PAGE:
Monday Morning in the Preacher’s Study
First thoughts about next Sunday’s sermon
(18th Sunday after Pentecost, Sept 22, 2013)
D. Jay Koyle
Every time this clip from the third Gospel pops up in the lectionary, a chorus of commentators names it as the most difficult parable in the New Testament. The character it features and the supposed moral of the tale sound so counter to anything we think Jesus stood/stands for. Thus they wring their hands and wonder how a preacher is to deal with the apparent scandal implicit in the parable.
I don’t want to suggest that it poses no challenge or offense. However, the passage doesn’t appear all that scandalous to me, at least not in the way many tend to portray. Any scandal it carries, to my reckoning, echoes what we’ve encountered over the previous three or four Sundays at least.
Part of the problem in grappling with this little gem is that, for the most part, today’s church and its preachers have misplaced their eschatological lenses.
There was a time when Christians commonly lived in tiptoe expectation of the Kingdom of God. They understood themselves to be a new creation through baptism, a people gathered as an alternative society shaped according to the coming and imminent Reign of God. Indeed, much of what we have in the New Testament was penned to restore this vision when the cataracts of despair clouded the eyes of faith and obscured the landscape of hope.
Therefore, just as we need to don special glasses for the blurry images of a 3D movie to jump from the screen with crisp resolve, so eschatological lenses provide definition for most of what is going on in chapter sixteen of Luke.
"Make friends for yourselves by means of dishonest wealth," says Jesus. It sounds like the rabbi from Nazareth says it’s ok for his followers to use questionable proceeds in the service of godly causes. Or maybe he is just echoing our ecclesial discomfort with matters monetary, the persistent dualism that differentiates between “spiritual” and “temporal” concerns in church life.
“Dishonest wealth," however, is a misleading translation of Luke’s text. A better rendering would be “the currency of this unrighteous age." In other words, it is not the cash that is corrupt, but rather the culture. Jesus isn’t pitting good money against bad. He is talking about all money, indeed, all of our resources. And Jesus is offering some rather counter-cultural, “off the wall” investment advice to boot.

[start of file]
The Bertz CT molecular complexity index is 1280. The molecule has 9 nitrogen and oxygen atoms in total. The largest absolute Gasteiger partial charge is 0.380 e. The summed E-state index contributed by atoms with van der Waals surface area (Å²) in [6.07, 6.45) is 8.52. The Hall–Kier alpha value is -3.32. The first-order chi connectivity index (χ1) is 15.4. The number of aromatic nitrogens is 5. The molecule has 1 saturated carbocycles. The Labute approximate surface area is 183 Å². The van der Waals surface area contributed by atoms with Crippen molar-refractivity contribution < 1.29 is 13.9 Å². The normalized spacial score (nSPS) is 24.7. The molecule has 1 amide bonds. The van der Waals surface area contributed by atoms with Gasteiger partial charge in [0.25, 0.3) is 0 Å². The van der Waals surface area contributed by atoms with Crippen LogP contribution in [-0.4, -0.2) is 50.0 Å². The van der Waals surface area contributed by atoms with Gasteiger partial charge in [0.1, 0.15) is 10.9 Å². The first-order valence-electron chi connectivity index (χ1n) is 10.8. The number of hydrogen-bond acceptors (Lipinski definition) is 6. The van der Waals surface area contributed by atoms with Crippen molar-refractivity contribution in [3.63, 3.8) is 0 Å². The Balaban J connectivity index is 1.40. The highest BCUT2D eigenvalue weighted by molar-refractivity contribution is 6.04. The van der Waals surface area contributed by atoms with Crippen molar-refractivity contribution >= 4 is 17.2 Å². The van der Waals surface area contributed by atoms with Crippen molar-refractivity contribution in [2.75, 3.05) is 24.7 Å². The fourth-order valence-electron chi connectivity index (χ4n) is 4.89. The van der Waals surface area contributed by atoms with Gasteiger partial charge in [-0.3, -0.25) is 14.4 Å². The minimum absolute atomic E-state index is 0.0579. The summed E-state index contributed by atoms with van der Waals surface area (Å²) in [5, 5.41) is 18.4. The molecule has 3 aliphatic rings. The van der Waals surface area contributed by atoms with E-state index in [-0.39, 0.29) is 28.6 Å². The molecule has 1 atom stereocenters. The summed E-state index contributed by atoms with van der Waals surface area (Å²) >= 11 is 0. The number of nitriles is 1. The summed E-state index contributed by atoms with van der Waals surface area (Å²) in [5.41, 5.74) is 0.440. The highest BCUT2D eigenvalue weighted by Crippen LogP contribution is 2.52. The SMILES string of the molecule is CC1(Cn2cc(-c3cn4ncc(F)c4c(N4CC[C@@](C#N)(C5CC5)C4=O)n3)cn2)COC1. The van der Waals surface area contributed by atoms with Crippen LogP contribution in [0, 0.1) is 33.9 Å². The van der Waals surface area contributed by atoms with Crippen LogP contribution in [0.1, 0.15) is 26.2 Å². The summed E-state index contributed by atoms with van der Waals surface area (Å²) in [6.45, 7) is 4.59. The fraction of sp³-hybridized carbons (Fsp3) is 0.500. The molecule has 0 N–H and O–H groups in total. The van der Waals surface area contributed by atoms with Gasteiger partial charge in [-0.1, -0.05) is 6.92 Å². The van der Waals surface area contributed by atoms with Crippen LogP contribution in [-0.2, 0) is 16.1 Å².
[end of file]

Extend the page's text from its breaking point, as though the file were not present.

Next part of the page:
As a gift when I was first ordained, I was enrolled in a fairly intense financial course. Navigating the tricky terrain of the stock market, managing personal assets, determining whether to sink money into bonds or real estate, deciding when to risk and when to “play it safe,” even knowing with whom I should associate and spend both time and money – all of these were covered in ways designed to shrewdly parlay a modest income into substantial, long-term gains. The underlying presumption of the course was that through the many social and political changes I would witness over the years, the market economy would be the one constant. Therefore, wisdom dictated that I handle my resources accordingly so there would be much to show for my many years of work by the close of my “career.”
Jesus, however, offers different advice because, as he sees it, the days of the current system are numbered. The empires and powers, the glamour and norms of the current age are passing away. Already God has “brought down the mighty from their thrones, and lifted up the lowly…filled the hungry with good things, and sent the rich away empty.” Thus, it is shrewd to invest in the emerging Kingdom established by the raised-up, crucified Messiah.
In another course, I heard Tom Long unpack this parable using the analogy of Confederate money in 1863. A savvy investor knowing the “Greyback” was the currency of a doomed sovereignty, he reasoned, would have invested it in something of lasting value; something that would still be an asset after the Confederate dollar became worthless.
“Make friends for yourselves by means of dishonest wealth,” the Lukan Jesus counsels, “so that when it is gone, they may welcome you into the eternal homes.”
He has offered this investment advice before. “When you give a banquet,” he said, “invite the poor, the crippled, the lame, and the blind. You will be blessed…repaid at the resurrection of the righteous." (Luke 14.13-14) Your investment will prove wise because it is to these that the Kingdom of God belongs. (Luke 6.20)
So, this Sunday, name the ways your congregation does or can invest in this way.
Do you feed the hungry? Offer hospitality to strangers? Provide shelter to those without a roof? Are there opportunities to do so?
Too many congregations invest in nothing more than their survival, simply serving themselves, squandering the riches of the gospel.
The shrewd, hope-filled church invests in the world that, even now, is emerging by the grace and power of God.
Jay Koyle is president of The Associated Parishes for Liturgy and Mission. He serves on the Primate's Task Force on Hospitality, Christian Initiation and Discipleship Formation (Anglican Church of Canada).